One should never take anything for granted. After hearing about collapsing banks, major layoffs from tech companies, and continued signs that the economy is weakening even if we are not in an official recession, the last thing anyone expected was a jump in employment. But that is exactly what we got. Forecasts of a gain of 180,000 nonfarm payrolls for March were shattered when the actual figure came in at a gain of 253,000. Helping a bit was a revision for March that dropped it to 165,000. Thoughts immediately turned to the Fed hiking interest rates again. The stock market jumped higher, the U.S. dollar was stronger, oil recovered, and bonds and gold sank. It’s the old boy scout motto—be prepared. Also, things sometimes are not what they seem. Don’t you just love the volatility.
The unemployment rate hit a 50 + year low at 3.4% (U3). We had to go back to 1969 to find an unemployment rate of 3.4%. The U6 unemployment rate (U3 plus all persons marginally attached to the labor force, plus total employed part-time for economic reasons, as a percentage of the total labour force, plus all persons marginally attached) came in at 6.6% vs. 6.7% in March. The Shadow Stats (www.shadowstats.com) number (which is U6 plus those defined out of the labor force in 1994 revisions), those unemployed for one year or longer was unchanged at 24.6%.
Not helping was that average hourly earnings jumped 0.5% in April when they expected only a 0.3% gain. On a y-o-y basis, wages rose 4.4% after a 4.3% March gain and expectations of a 4.2% gain. A 2% inflation rate that the Fed wants now seems further away. Wage growth is just too strong.
Then we have what we call weird numbers. According to data at FRED (St. Louis Fed), the civilian labor force actually contracted by 43,000. The total population level which is all over 16 years of age rose 171,000 and is up 6,815 thousand since February 2020. Yet the civilian labor force has grown at 177,770 only while those not in the labor force is up 4,829 thousand since February 2020 and up 733,000 from March 2023. The total of those not in the labor force was 100,222 thousand with 58.1 million retirees and 25.3 million on disability and not in labor force.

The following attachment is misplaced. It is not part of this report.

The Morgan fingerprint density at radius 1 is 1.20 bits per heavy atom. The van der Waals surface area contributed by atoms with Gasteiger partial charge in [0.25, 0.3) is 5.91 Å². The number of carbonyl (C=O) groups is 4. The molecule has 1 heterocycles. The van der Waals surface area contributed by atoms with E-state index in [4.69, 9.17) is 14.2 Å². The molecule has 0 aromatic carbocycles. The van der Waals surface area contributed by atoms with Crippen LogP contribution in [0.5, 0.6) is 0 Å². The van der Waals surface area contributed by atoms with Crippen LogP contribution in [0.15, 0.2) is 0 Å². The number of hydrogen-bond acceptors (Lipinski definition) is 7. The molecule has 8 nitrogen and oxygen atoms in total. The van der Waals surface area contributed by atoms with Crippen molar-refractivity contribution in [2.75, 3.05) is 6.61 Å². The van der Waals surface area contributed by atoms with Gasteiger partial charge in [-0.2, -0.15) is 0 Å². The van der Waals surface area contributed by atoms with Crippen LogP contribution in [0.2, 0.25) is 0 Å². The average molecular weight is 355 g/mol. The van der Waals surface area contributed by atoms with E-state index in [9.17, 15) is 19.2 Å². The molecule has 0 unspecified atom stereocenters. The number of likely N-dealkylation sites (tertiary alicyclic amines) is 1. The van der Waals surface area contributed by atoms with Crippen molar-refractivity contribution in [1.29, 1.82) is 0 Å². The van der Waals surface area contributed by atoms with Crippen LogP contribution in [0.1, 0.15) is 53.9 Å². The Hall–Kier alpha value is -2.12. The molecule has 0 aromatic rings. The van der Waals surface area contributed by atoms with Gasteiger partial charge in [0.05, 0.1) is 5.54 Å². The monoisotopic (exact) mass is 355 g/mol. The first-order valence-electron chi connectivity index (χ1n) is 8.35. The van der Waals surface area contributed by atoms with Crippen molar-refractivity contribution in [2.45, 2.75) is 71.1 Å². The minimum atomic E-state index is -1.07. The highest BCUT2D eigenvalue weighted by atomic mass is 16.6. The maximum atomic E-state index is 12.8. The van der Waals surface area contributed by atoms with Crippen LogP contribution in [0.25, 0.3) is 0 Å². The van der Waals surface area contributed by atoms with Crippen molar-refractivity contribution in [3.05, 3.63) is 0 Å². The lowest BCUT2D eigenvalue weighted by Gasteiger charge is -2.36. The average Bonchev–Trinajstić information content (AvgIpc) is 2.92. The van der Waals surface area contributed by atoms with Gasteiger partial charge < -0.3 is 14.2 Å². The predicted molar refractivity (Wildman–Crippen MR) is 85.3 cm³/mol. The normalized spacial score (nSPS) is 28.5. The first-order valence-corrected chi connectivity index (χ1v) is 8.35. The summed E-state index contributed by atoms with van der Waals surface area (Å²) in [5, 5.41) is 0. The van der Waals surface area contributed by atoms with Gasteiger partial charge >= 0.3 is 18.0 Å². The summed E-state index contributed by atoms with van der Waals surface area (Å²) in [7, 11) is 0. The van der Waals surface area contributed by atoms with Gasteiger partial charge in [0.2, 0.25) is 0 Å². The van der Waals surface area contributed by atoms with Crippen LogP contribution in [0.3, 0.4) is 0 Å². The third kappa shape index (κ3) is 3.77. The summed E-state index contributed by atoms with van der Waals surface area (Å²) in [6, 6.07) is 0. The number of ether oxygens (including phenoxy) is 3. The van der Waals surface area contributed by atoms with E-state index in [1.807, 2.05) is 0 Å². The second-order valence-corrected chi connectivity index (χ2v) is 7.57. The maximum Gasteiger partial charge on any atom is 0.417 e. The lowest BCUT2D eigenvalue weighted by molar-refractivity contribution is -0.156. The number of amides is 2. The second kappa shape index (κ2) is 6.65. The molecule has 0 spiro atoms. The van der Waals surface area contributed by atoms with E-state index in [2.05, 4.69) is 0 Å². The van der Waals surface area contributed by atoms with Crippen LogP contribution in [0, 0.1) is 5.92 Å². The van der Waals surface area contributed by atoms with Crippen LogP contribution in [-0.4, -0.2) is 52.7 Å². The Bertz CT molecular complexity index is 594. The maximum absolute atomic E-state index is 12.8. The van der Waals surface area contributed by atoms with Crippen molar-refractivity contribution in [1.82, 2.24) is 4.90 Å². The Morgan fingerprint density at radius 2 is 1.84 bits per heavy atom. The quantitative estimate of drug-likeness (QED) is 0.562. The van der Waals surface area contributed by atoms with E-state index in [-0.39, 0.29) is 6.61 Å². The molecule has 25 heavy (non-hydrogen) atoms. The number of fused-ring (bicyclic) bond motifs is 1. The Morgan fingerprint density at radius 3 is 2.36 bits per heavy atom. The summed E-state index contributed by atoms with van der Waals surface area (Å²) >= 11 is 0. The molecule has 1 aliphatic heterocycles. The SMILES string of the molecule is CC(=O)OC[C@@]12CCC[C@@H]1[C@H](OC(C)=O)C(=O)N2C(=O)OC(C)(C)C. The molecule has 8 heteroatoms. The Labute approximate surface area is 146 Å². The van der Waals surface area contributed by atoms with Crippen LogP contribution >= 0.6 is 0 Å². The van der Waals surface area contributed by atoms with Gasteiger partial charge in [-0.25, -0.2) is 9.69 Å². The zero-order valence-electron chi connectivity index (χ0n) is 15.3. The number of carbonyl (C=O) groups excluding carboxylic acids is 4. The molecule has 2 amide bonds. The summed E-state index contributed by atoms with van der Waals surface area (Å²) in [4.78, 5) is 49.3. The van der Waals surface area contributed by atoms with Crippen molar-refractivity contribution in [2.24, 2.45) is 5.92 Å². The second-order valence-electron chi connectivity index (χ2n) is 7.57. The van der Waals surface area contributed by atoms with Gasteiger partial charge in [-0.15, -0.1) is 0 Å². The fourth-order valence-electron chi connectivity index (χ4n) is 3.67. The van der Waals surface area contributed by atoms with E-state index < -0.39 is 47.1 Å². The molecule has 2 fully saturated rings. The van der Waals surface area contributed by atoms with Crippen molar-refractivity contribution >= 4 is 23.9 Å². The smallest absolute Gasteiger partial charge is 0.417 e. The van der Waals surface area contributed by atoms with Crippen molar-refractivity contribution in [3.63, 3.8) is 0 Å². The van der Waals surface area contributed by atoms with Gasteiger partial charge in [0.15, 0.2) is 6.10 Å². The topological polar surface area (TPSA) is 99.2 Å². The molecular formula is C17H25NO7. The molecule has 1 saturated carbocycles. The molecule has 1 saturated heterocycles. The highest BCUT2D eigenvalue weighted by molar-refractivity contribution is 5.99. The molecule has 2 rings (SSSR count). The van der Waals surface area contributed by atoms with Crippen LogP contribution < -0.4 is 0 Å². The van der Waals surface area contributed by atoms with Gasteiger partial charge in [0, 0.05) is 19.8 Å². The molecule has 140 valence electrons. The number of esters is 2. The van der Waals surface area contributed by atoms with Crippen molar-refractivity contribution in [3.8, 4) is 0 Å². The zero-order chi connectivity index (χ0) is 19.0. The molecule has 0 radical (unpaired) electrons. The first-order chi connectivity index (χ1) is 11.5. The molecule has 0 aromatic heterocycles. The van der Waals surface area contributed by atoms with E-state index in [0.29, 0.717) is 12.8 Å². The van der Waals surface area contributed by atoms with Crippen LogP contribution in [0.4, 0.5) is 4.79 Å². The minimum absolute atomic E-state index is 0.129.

The labor force participation rate was 62.6%, unchanged from March but down from 63.3% seen in February 2020. As well, the employment-population ratio was 60.4%, also unchanged from March but down from 61.1% in February 2020. Fewer people participating in the economy do help lower the unemployment rate.
All of this is at cross purposes. Despite employment and wage gains, retail sales are tepid at best and worker productivity has been declining. Consumer spending has been declining as retail sales were negative in both February and March. The March 2023 y-o-y retail sales were 2.3%, the lowest level since the pandemic recession. Productivity has been declining for five straight quarters. That decline is the longest stretch recorded since they started tracking in 1948.